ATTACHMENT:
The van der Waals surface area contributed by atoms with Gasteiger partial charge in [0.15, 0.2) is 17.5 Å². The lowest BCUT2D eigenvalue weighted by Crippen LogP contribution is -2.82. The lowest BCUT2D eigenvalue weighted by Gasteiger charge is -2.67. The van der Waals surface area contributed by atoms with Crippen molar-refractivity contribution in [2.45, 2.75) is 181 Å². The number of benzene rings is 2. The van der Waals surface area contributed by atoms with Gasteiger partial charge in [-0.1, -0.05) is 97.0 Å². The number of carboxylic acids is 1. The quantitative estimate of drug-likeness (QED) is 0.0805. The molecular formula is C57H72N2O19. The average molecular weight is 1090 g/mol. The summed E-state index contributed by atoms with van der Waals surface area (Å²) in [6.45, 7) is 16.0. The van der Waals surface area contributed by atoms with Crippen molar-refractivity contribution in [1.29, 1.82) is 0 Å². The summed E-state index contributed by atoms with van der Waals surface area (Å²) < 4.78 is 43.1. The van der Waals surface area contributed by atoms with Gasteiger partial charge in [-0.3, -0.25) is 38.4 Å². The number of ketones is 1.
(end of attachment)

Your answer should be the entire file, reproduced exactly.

The van der Waals surface area contributed by atoms with Gasteiger partial charge in [0.15, 0.2) is 17.5 Å². The lowest BCUT2D eigenvalue weighted by Crippen LogP contribution is -2.82. The lowest BCUT2D eigenvalue weighted by Gasteiger charge is -2.67. The van der Waals surface area contributed by atoms with Crippen molar-refractivity contribution in [2.45, 2.75) is 181 Å². The number of benzene rings is 2. The van der Waals surface area contributed by atoms with Gasteiger partial charge in [-0.1, -0.05) is 97.0 Å². The number of carboxylic acids is 1. The quantitative estimate of drug-likeness (QED) is 0.0805. The molecular formula is C57H72N2O19. The average molecular weight is 1090 g/mol. The summed E-state index contributed by atoms with van der Waals surface area (Å²) in [6.45, 7) is 16.0. The van der Waals surface area contributed by atoms with Crippen molar-refractivity contribution in [1.29, 1.82) is 0 Å². The summed E-state index contributed by atoms with van der Waals surface area (Å²) < 4.78 is 43.1. The van der Waals surface area contributed by atoms with Gasteiger partial charge in [-0.3, -0.25) is 38.4 Å². The number of ketones is 1.